Skip to main content

Film Reviews The overwhelming odour of Alex Ross Perry’s Her Smell guarantees more than a whiff of exhaustion

The always excellent Elisabeth Moss plays self-destrcutive punk rocker Becky something in Her Smell, the lastest film from American auteur director Alex Ross Perry.

Courtesy of TIFF

  • Her Smell
  • Written and directed by: Alex Ross Perry
  • Starring: Elisabeth Moss
  • Classification: R; 134 minutes

rating

In the backstage scene that opens Her Smell, punk rocker Becky Something viciously insults her bandmates while performing a voodoo ceremony to curse her ex-boyfriend’s new girlfriend – all in front of her baby daughter. The next scene features more chaos at a recording studio; the third includes a preconcert fight during which Becky holds a broken bottle to her drummer’s throat.

Those three extended sequences, recorded by a ceaselessly moving camera, make up more than half of this bafflingly unbalanced film by American auteur director Alex Ross Perry (Queen of Earth, Golden Exits). The toxic Becky, played by the always excellent Elisabeth Moss in a tour de force performance that holds passionately to the character’s ugly depths, does find redemption in the shorter second half. Viewers, however, may be so exhausted they won’t see the point in sticking with her – particularly when Perry concludes that the musician’s destructive persona is the mask she must wear to go on stage, an interpretation of performance that plays to noxious clichés about art and artists.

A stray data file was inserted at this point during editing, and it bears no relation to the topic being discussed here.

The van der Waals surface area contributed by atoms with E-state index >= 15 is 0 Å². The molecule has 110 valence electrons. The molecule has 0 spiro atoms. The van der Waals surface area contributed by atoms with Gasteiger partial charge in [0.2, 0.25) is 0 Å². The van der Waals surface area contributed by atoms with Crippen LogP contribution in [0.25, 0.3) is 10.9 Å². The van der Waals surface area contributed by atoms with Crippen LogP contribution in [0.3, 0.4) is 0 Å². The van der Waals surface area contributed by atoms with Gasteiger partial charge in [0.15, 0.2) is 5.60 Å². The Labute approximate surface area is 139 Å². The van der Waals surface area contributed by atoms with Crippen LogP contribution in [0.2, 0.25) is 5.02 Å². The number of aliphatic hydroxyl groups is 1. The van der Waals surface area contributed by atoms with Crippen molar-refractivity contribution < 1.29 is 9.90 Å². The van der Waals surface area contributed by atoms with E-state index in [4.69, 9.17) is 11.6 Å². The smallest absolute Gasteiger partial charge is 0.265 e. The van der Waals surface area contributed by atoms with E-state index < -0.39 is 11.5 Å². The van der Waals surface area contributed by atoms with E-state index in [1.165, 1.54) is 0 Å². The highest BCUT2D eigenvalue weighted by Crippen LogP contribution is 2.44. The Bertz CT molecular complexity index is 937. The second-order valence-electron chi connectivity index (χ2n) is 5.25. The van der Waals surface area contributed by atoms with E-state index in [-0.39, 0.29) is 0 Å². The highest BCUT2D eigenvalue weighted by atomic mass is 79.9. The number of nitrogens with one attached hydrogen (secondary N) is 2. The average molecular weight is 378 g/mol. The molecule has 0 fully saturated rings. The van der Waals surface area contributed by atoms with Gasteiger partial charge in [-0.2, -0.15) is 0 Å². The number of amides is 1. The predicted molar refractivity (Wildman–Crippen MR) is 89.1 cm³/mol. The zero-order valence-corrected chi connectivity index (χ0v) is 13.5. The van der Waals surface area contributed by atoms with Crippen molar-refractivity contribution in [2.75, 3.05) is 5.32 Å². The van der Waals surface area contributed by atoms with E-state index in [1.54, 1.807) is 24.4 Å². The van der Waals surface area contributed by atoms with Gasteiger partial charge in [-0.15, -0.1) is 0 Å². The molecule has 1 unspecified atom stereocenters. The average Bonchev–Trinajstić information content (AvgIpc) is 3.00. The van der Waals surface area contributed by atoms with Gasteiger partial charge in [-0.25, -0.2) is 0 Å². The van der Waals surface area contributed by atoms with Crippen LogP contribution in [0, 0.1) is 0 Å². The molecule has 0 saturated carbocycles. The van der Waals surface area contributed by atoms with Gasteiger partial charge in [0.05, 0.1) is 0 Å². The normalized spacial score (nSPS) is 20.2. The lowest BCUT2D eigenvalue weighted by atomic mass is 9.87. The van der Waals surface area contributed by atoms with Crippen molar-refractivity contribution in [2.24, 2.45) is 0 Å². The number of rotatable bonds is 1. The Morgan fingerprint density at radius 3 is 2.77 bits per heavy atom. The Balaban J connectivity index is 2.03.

Her Smell opens April 12 at the TIFF Lightbox in Toronto.

Report an error Editorial code of conduct
Due to technical reasons, we have temporarily removed commenting from our articles. We hope to have this fixed soon. Thank you for your patience. If you are looking to give feedback on our new site, please send it along to feedback@globeandmail.com. If you want to write a letter to the editor, please forward to letters@globeandmail.com.

Welcome to The Globe and Mail’s comment community. This is a space where subscribers can engage with each other and Globe staff. Non-subscribers can read and sort comments but will not be able to engage with them in any way. Click here to subscribe.

If you would like to write a letter to the editor, please forward it to letters@globeandmail.com. Readers can also interact with The Globe on Facebook and Twitter .

Welcome to The Globe and Mail’s comment community. This is a space where subscribers can engage with each other and Globe staff. Non-subscribers can read and sort comments but will not be able to engage with them in any way. Click here to subscribe.

If you would like to write a letter to the editor, please forward it to letters@globeandmail.com. Readers can also interact with The Globe on Facebook and Twitter .

Welcome to The Globe and Mail’s comment community. This is a space where subscribers can engage with each other and Globe staff.

We aim to create a safe and valuable space for discussion and debate. That means:

  • Treat others as you wish to be treated
  • Criticize ideas, not people
  • Stay on topic
  • Avoid the use of toxic and offensive language
  • Flag bad behaviour

Comments that violate our community guidelines will be removed.

Read our community guidelines here

Discussion loading ...

Cannabis pro newsletter